Since the Wal-Mart takeover, I am responsible for some of the technologies in the greater Wal-Mart world as well. But within the context of Jet.com, I have around 200 people reporting to me right now but we are looking to double the team over the next 12 months – 180 people between Dublin and Hoboken. I also work with 300 people on the west coast in the Wal-Mart context.

Jet.com has been in Dublin for the last year. We have close to 20 people on site here and we’ve had fantastic success here so far.

Some of the thinking around Dublin was: ‘How do we have a team that is not based on the east coast of the US, who can help diversify our engineering and hiring, and help with doing some of the risky releases we do overnight that happen at 4am east coast time, which is 9am Dublin time?’.

Dublin really works from that perspective. We also wanted a team on the ground contributing to the larger platform, a team that would take ownership of significant projects at Jet.com.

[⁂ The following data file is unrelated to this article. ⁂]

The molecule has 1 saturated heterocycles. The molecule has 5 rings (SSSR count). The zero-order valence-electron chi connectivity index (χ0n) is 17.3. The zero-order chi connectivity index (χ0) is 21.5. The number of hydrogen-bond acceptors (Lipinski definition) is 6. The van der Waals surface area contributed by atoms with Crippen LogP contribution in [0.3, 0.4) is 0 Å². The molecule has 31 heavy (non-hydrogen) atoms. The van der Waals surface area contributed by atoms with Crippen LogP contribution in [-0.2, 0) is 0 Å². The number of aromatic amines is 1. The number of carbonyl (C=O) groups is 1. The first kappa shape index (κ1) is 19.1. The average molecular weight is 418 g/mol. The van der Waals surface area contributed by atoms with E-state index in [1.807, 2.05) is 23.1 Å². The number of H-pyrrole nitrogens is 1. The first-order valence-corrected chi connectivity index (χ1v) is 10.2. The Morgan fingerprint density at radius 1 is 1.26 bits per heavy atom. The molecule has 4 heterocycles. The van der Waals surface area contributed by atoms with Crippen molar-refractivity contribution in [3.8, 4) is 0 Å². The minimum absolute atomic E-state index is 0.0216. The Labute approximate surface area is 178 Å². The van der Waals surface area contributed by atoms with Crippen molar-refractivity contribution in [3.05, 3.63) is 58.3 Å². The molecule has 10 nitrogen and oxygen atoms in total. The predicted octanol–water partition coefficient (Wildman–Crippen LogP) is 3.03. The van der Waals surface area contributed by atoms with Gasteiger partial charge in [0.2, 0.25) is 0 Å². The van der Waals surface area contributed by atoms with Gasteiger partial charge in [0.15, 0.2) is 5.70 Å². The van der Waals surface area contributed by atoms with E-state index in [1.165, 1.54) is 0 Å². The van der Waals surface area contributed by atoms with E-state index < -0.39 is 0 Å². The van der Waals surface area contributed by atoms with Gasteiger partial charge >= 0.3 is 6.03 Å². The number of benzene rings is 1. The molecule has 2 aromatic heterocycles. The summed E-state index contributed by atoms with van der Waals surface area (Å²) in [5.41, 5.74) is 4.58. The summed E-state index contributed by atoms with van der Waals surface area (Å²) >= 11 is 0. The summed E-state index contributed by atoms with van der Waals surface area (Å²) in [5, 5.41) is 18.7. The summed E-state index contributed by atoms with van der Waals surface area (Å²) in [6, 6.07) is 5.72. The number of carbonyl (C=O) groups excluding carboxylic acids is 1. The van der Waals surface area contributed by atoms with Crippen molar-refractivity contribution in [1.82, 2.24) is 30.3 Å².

The reason we did it this way was to attract the calibre of staff who want to feel they have a seat at the table of the greater Jet.com technology group.

We were very mindful from day one to make Dublin an equal partner to Hoboken, and that they would get the meaty projects and fun stuff to do, and not just view themselves as an ops team.

What do you think of the talent pool in Dublin?

The talent pool in Dublin is incredible. Every major tech company in the US has a presence in Dublin, from Microsoft to Google and Twitter. We typically attract talent from all over Europe as well as Ireland.

I split my time between the east and west coast of the US.